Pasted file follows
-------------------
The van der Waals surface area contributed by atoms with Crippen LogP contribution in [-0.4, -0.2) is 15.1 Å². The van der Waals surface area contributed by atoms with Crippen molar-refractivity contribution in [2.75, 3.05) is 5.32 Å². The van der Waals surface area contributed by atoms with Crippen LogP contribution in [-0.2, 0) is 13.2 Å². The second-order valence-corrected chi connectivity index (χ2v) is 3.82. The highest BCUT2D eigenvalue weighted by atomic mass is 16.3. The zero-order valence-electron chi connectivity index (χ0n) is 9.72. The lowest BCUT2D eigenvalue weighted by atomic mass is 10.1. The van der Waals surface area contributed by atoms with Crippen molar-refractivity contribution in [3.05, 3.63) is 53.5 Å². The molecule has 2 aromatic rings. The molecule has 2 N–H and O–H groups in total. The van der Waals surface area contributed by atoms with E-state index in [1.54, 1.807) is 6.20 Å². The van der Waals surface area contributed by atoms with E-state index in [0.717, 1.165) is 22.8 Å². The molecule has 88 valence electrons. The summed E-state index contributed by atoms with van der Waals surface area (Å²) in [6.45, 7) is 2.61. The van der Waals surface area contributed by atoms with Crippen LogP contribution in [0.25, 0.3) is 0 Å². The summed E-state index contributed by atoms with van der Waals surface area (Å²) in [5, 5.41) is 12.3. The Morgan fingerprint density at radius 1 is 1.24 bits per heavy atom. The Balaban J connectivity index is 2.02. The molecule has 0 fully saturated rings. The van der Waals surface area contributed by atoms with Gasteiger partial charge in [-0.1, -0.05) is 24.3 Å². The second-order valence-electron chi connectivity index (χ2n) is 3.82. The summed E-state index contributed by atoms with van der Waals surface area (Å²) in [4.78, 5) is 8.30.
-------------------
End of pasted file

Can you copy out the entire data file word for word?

The van der Waals surface area contributed by atoms with Crippen LogP contribution in [-0.4, -0.2) is 15.1 Å². The van der Waals surface area contributed by atoms with Crippen molar-refractivity contribution in [2.75, 3.05) is 5.32 Å². The van der Waals surface area contributed by atoms with Crippen LogP contribution in [-0.2, 0) is 13.2 Å². The second-order valence-corrected chi connectivity index (χ2v) is 3.82. The highest BCUT2D eigenvalue weighted by atomic mass is 16.3. The zero-order valence-electron chi connectivity index (χ0n) is 9.72. The lowest BCUT2D eigenvalue weighted by atomic mass is 10.1. The van der Waals surface area contributed by atoms with Crippen molar-refractivity contribution in [3.05, 3.63) is 53.5 Å². The molecule has 2 aromatic rings. The molecule has 2 N–H and O–H groups in total. The van der Waals surface area contributed by atoms with E-state index in [1.54, 1.807) is 6.20 Å². The van der Waals surface area contributed by atoms with E-state index in [0.717, 1.165) is 22.8 Å². The molecule has 88 valence electrons. The summed E-state index contributed by atoms with van der Waals surface area (Å²) in [6.45, 7) is 2.61. The van der Waals surface area contributed by atoms with Crippen LogP contribution in [0.25, 0.3) is 0 Å². The summed E-state index contributed by atoms with van der Waals surface area (Å²) in [5, 5.41) is 12.3. The Morgan fingerprint density at radius 1 is 1.24 bits per heavy atom. The Balaban J connectivity index is 2.02. The molecule has 0 fully saturated rings. The van der Waals surface area contributed by atoms with Gasteiger partial charge in [-0.1, -0.05) is 24.3 Å². The second-order valence-electron chi connectivity index (χ2n) is 3.82. The summed E-state index contributed by atoms with van der Waals surface area (Å²) in [4.78, 5) is 8.30.